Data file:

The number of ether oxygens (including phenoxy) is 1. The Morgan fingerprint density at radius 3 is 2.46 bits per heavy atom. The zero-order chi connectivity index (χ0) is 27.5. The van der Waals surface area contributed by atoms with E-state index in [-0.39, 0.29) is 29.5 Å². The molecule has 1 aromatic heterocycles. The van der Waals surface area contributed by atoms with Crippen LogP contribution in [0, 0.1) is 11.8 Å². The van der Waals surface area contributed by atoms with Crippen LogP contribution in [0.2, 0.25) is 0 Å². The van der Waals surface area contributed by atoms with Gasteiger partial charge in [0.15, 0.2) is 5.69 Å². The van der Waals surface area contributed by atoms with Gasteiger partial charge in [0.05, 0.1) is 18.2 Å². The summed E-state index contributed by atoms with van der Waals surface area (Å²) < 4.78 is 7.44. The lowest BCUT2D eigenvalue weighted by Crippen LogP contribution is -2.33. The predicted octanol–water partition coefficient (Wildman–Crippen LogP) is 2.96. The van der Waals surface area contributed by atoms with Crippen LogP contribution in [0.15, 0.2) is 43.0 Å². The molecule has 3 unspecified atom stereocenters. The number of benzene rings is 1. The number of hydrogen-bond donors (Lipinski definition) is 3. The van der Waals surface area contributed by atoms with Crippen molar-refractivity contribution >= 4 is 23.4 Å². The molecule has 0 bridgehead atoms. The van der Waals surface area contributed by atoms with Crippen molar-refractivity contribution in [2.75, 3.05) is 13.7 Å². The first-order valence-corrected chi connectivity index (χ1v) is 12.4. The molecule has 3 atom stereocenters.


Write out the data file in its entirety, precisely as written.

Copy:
The number of ether oxygens (including phenoxy) is 1. The Morgan fingerprint density at radius 3 is 2.46 bits per heavy atom. The zero-order chi connectivity index (χ0) is 27.5. The van der Waals surface area contributed by atoms with E-state index in [-0.39, 0.29) is 29.5 Å². The molecule has 1 aromatic heterocycles. The van der Waals surface area contributed by atoms with Crippen LogP contribution in [0, 0.1) is 11.8 Å². The van der Waals surface area contributed by atoms with Crippen LogP contribution in [0.2, 0.25) is 0 Å². The van der Waals surface area contributed by atoms with Gasteiger partial charge in [0.15, 0.2) is 5.69 Å². The van der Waals surface area contributed by atoms with Gasteiger partial charge in [0.05, 0.1) is 18.2 Å². The summed E-state index contributed by atoms with van der Waals surface area (Å²) < 4.78 is 7.44. The lowest BCUT2D eigenvalue weighted by Crippen LogP contribution is -2.33. The predicted octanol–water partition coefficient (Wildman–Crippen LogP) is 2.96. The van der Waals surface area contributed by atoms with Crippen LogP contribution in [0.15, 0.2) is 43.0 Å². The molecule has 3 unspecified atom stereocenters. The number of benzene rings is 1. The number of hydrogen-bond donors (Lipinski definition) is 3. The van der Waals surface area contributed by atoms with Crippen molar-refractivity contribution >= 4 is 23.4 Å². The molecule has 0 bridgehead atoms. The van der Waals surface area contributed by atoms with Crippen molar-refractivity contribution in [2.75, 3.05) is 13.7 Å². The first-order valence-corrected chi connectivity index (χ1v) is 12.4. The molecule has 3 atom stereocenters.